The holidays are a great time in politics. Every year it's the same: the minute the last bits of wrapping paper have been cleared away, and Grandpa has passed his last puff of holiday gas, you can always retreat to the inside pages of the news section and find some embarrassing/despicable PR fiasco that some politician somewhere has just tried to sneak past vacationing America.
This year was no different. In a fitting homage to past holiday-season embarrassments like the Iran-Contra pardons or Bill Clinton's signing of the Commodity Futures Modernization Act, the Republican Party last week quietly declared war on itself, in the process essentially confessing to a generation of failed governance and dumbed-down politics.
The news came in the Wall Street Journal, where the Chamber of Commerce disclosed that it will be teaming up with Republican establishment leaders to spend $50 million in an effort to stem the tide of "fools" who have overwhelmed Republican ballots in recent seasons. Check out the language Chamber strategist Scott Reed used in announcing the new campaign:
"Our No. 1 focus is to make sure, when it comes to the Senate, that we have no loser candidates... That will be our mantra: No fools on our ticket."
The blunt choice of words is no accident. All year long, as they've crept closer and closer to having to face the reality of a Ted Cruz presidential candidacy in 2016 (with Cruz maybe picking recently-redeemed Duck Dynasty star Phil Robertson as his more moderate running mate?), the Beltway's Republican kingmakers have drifted into ever more alarmist language about the need to change course.
It's been a transparent effort to reassure industry donors that the party's future isn't a bottomless pit of brainless Bachmanns and Cruzes and Santorums, all convinced our Harvard-educated president is a sleeper-cell Arab and that Satan is a literal being intent on conquering Nebraska with U.N. troops.
Earlier this month, for instance, former House Majority Leader and cause-betraying Tea Party progenitor Dick Armey complained that Republicans have been getting whipped at the polls because "we had a lot of candidates quite frankly that did dumb things out there." And way back in March of last year, Karl Rove himself, speaking on behalf of his Crossroads SuperPAC, told Fox News Sunday that "our goal is to avoid having stupid candidates." Rove's group is reportedly also involved in this new $50 million effort.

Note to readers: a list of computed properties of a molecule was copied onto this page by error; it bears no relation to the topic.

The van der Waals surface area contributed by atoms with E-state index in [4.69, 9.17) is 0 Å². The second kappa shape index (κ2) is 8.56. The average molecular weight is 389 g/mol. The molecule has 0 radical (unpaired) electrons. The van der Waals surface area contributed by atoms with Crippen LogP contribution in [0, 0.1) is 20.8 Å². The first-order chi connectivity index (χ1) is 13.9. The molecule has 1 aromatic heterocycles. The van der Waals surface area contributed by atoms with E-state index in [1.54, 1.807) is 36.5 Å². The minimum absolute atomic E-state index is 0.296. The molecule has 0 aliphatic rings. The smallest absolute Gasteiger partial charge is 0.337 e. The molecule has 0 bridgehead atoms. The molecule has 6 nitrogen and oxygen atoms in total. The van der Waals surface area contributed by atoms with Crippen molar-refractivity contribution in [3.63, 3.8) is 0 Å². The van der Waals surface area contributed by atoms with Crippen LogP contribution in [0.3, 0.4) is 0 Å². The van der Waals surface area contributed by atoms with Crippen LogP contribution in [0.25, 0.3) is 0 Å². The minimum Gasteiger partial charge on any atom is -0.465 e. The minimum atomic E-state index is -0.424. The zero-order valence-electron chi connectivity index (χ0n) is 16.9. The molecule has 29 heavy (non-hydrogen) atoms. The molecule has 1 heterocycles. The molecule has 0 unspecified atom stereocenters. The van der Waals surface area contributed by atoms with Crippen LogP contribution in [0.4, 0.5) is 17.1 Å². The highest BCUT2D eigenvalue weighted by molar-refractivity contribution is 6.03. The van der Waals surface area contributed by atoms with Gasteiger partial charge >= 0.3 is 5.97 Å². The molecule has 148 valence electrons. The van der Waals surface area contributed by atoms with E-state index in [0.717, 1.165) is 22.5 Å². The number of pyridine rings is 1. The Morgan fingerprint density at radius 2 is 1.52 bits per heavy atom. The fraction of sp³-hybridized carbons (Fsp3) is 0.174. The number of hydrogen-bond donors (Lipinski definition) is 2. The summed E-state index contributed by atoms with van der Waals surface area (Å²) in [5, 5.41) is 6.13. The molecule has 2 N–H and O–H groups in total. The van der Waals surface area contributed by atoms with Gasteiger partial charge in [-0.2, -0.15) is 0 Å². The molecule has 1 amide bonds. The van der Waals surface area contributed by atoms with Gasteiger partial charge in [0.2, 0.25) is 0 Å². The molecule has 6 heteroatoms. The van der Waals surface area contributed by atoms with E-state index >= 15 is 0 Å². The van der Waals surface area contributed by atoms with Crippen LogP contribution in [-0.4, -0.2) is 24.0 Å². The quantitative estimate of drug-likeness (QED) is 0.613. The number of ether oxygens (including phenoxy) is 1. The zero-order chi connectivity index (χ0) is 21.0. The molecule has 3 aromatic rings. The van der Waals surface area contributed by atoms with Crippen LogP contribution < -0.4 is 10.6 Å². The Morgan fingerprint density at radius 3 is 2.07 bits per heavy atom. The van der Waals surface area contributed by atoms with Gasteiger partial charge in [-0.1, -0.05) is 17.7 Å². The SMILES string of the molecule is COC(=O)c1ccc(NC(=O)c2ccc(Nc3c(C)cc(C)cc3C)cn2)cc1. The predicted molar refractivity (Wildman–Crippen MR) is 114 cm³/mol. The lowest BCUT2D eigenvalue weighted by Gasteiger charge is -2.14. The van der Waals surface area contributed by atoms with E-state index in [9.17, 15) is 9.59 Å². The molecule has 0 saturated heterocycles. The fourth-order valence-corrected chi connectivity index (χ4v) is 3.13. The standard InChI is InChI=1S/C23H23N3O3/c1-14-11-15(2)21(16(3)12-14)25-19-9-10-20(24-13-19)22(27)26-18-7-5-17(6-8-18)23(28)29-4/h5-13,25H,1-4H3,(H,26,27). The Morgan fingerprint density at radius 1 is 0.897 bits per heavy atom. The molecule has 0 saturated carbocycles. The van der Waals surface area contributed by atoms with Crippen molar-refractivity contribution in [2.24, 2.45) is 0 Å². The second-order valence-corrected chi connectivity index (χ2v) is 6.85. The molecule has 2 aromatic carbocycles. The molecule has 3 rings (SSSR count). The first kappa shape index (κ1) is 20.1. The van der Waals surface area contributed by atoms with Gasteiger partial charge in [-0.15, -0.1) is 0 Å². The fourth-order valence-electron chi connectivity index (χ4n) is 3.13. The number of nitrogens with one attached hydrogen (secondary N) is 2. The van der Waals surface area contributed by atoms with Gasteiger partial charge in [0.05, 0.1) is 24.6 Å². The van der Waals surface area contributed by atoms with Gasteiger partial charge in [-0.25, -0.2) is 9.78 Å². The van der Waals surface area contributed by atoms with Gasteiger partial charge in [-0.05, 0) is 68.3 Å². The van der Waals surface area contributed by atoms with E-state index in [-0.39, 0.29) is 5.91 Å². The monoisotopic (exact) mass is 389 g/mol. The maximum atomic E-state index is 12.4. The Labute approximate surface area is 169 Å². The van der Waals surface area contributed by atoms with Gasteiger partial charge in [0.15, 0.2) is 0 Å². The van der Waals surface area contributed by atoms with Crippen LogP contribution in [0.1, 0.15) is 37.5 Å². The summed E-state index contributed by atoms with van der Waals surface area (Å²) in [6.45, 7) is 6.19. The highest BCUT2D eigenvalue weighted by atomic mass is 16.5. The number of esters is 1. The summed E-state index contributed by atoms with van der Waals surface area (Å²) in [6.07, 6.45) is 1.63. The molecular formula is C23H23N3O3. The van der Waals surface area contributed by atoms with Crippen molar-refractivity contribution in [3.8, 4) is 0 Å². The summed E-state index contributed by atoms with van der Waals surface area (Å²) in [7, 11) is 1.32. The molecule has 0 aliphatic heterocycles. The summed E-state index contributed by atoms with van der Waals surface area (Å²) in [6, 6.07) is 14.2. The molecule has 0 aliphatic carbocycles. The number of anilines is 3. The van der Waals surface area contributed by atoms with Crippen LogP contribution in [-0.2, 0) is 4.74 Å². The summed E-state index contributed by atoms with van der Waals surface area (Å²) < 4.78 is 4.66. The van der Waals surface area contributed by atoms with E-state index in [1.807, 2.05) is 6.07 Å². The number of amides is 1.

The Chamber's announcement was met with howls of outrage from Tea Party-friendly voices, who naturally took immediate offense to the prospect of boycotting "fools" from the political process.
"Misguided," said Chris Chocola, president of the Club for Growth. "Insane," sneered conservative activist Cleta Mitchell.
Tom Borelli, senior fellow for Armey's old FreedomWorks group, quite correctly complained that the Chamber and their Republican allies were trying to defy the conservative base by hijacking the party and keeping it in the pocket of big-money interests. "The tea party is about lowering costs," Borelli explained to Newsmax. "[The Chamber will] want regulations to favor big business."
There's almost no end to the comedy of this story. First of all, there's the sheer size of the endowment. Fifty million dollars is enough money to fund half a dozen or more Senate campaigns. That the big-business donors who traditionally have funded the Republican Party believe they need to make that kind of monster investment just to keep "fools" from getting on the ballot of a party they basically control is an incredible reflection of the state of things on that side of the political aisle.
Then, of course, there's the irony. Men like Karl Rove and Dick Armey practically invented the politics of stupid. In fact, they practically invented the politics of winning millions of votes every time some oversexed cosmopolitan liberal of the Matt Damon/Sean Penn genus used words like "dumb" or "stupid" to describe the preoccupations of Middle America's God-and-guns culture.
To see these same Beltway Svengalis trapped now in this crazy role reversal, denounced by the far right for being the same kind of condescending establishment snot-bags they themselves spent decades trying to find and campaign against -- well, that's just seriously funny.
The situation with Rove is particularly delicious. This is someone who foisted upon the world the eight-year presidency of George W. Bush, a man who couldn't speak English, didn't read books or newspapers, and won his second term via the political version of an Inspector Clouseau routine, rallying middle America behind an enraged invasion of the wrong country in retaliation for 9/11.
For a political adviser, getting a blockhead like Bush elected president not once but twice was a major accomplishment. It's the sort of thing that impresses industry insiders, the same way PR professionals genuinely admire the job Burson-Marsteller did hushing up the Bhopal disaster for Union Carbide, or whitewashing Indonesia's image after the East Timor massacre.
As such the "Turd Blossom" was continually hailed as a kind of genius throughout the Bush presidency (even liberal pundits got in the act, although they usually called him an "evil genius"), despite the fact that nothing Karl Rove ever did was all that smart.
Rove's sole insight as a political thinker was that if you completely dispense with the patriotic aspects of governing -- you know, that whole doing-what's-right-for-the-country thing -- then winning elections is no different than selling cheeseburgers or scoring high sitcom ratings. You give people what they want, and it doesn't matter if it's bad for them.